Alternative treatments, such as acupuncture and chiropractic have also had positive results for some arthritic canines.

What Can I Do to Make my Arthritic Dog More Comfortable?

If your dog shows signs of arthritis in his neck or shoulders, raise his food and water bowl by using a stand or “dog diner”.

When the weather is cold or damp, keep your buddy cozy and warm.

Apply moist heat to arthritic joints, in the form of a hot towel, or a towel-wrapped hot water bottle. Never use a heating pad, as it could lead to accidental burning.

Utilize ramps instead of stairs when possible.

Maintain a reasonable activity level. Exercise and mild activity will help stop joints from deteriorating further.


The sad fact is, that once a dog develops arthritis, he will suffer with it for the rest of his life, and all that can be done for him is to make him as comfortable as possible by maintaining a reasonable activity level, feeding the proper diet, and/or treating with over-the-counter medications, prescribed drugs, or holistic remedies. And a lot of love.

Thursday, April 28, 2016

ARTHRITIS IN DOGS – What You Can Do To Help Your Dog

Canine Arthritis is a common ailment as dog’s age. It is similar to humans as calcification and inflammation cause joint pain and reduced activity. Some forms of arthritis like Canine Hip Dysplasia can develop early in life due to genetics and diet.  Fortunately, arthritis in dogs can be treated.

English: Bilateral hip dysplasia in a Labrador...
Bilateral hip dysplasia in a Labrador Retriever puppy. The left hip (positioned on the right side in the X-ray) is worse than the right hip, with only slight coverage of the head of the femur by the acetabulum.
(Photo credit: Wikipedia)
Treatments for canine arthritis range from natural supplements using chondroitin and glucosamine, to veterinary prescribed drugs such as Rimadyl and Deramaxx.  Studies and actual results have shown that natural supplements can be extremely effective in fighting the effects of arthritis in dogs without the potentially dangerous side effects of Rimadyl and Deramaxx.  Before deciding which treatment option is best for your dog, you should observe the signs of dog arthritis.

Signs of Dog Arthritis

1.  Limping and general reduced activity.

2.  Favoring one or both of the front or back limbs.

3.  Morning activity or cold weather makes the dog less active.

4.  Difficulty rising from a resting position, especially in the morning.

5.  Pain to the touch.

6.  Reluctance to jump.

If you suspect your dog has arthritis, you should know the different forms or types of arthritis. The most common disorders are listed below.

Types of Dog Arthritis

1.  Osteoarthritis – Also known as canine arthritis or dog arthritis, it          is the most common form of arthritis and most easily treated.  Develops slowly as the dog ages.

2.  Rheumatoid Arthritis - This is an immune mediated disease and can affect the whole body. Several joints can be affected and the      lameness can come and go without notice. Considered a more serious condition than dog osteoarthritis.

3.  Degenerative Disc Disease - This is where the discs in the      vertebrae develop calcification and become rigid. They become less able to withstand compression. This can lead to a severe injury and paralysis if the discs rupture or become herniated.

4.  Stifle Joint Disorder - This is a condition in which the knee and joint      becomes unstable. This is usually from a stretched or torn ligament. This can also cause the joint cartilage to become damaged and inflamed.

5.  Canine Hip Dysplasia - This is caused by looseness in the socket      connecting the thighbone and hipbone. This development usually      occurs when the dog is young but can develop at any age.  A      common sign is to hear a clicking sound when the dog walks.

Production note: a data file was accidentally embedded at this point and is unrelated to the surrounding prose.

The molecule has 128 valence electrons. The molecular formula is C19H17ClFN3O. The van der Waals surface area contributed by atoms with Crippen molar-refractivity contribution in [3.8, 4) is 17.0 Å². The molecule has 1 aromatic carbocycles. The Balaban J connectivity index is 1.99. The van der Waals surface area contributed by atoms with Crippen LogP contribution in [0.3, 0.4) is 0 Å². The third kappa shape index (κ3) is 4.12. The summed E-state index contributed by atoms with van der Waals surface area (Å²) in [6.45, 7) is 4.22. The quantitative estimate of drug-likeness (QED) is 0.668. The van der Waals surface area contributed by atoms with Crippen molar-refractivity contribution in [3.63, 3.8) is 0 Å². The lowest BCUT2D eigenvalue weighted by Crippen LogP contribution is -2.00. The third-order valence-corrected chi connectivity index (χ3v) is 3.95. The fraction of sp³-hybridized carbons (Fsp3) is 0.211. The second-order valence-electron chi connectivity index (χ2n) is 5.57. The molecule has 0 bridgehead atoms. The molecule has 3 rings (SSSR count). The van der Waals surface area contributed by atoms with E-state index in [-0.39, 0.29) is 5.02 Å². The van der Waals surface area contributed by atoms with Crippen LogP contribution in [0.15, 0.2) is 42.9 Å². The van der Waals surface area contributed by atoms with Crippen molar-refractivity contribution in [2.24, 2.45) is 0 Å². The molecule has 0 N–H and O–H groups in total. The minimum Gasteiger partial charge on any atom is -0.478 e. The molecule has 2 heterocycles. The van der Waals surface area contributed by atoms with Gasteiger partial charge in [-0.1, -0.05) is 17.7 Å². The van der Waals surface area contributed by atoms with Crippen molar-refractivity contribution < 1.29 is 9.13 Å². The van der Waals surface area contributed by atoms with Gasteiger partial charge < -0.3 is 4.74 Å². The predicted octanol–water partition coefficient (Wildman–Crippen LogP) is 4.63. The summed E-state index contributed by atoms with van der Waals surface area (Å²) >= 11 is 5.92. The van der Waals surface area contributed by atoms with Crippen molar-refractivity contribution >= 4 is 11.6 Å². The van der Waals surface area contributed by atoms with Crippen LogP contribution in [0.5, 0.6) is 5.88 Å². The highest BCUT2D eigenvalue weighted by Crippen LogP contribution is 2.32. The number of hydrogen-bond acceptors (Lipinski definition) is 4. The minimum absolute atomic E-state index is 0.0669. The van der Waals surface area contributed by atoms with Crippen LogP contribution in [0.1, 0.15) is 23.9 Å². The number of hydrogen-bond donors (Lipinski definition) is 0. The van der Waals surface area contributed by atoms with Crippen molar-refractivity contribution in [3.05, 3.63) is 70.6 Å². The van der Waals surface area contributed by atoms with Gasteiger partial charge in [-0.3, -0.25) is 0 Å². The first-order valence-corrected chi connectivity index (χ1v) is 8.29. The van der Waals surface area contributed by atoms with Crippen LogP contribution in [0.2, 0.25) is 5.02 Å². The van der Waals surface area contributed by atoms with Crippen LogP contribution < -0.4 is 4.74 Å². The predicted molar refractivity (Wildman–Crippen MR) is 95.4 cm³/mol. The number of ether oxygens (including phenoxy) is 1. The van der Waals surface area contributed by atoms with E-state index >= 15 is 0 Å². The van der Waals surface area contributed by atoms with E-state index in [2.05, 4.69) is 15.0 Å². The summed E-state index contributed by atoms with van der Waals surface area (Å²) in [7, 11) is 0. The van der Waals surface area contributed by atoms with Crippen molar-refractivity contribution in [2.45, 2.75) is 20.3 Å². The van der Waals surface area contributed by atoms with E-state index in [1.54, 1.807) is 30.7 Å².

Treatment Options

1.  Natural Supplements – Most natural supplements use chondroitin       and/or glucosamine as its primary ingredient.  All of the       glucosamine forms originate and are extracted from shellfish.         Chrondroitin is derived from animal cartilage.  Many products like       Free and Easy for Dogs use glucosamine and chondroitin and       combine additional supplements to provide a synergistic effect.         Besides glucosamine and chondroitin, some of the more popular and effective supplements added are       msm, ester-c, and hyaluronic acid.  Many studies have been done       which have proved the effectiveness of these supplements in       humans.  Dog owners have also reported many positive outcomes for       their dogs using these natural supplements.

2.  Rimadyl & Deramaxx - These drugs are obtained by prescription      only. They are called NSAID (non-steroidal anti-inflammatory drug).      Rimadyl was introduced by Pfizer Pharmaceuticals in January      1997 to help treat dogs with inflammation and pain associated with      surgery or canine arthritis. It is effective but it must be used with      caution. Search Google for  "What Your Vet May Not Tell You About Rimadyl" for more detailed information.      At a minimum, you need to have blood work done to monitor the liver enzymes to      ensure your dog doesn't have a toxic reaction to the drugs.

3.  Surgery - Surgery can be an easy decision or a very difficult      decision. Often, money is a concern and some surgeries like disc      surgery can cost around $3,500. Often, the age of the dog has to      be considered when making this decision. And the outlook and      prognosis is very important.  You do not want the dog to suffer      unnecessarily. At the very least, you should only consider surgery      after ensuring an accurate diagnosis has been made.  This may      involve taking x-rays and a myelogram. A myelogram is done by      injecting dye in the spinal canal to enable your doctor to detect      abnormalities of the spine, spinal cord, or surrounding structures.

Summary - Dog Arthritis can be a very debilitating disease if left untreated. Dog owners should pay close attention to their animals and take prompt action when symptoms are noticed. Often a natural supplement is all that is needed to help your dog.  Sometimes more aggressive treatments are needed such as surgery.  The most important thing is to notice and diagnose the problem and then decide what treatment is best for your dog.

Copyright 2006 William Smith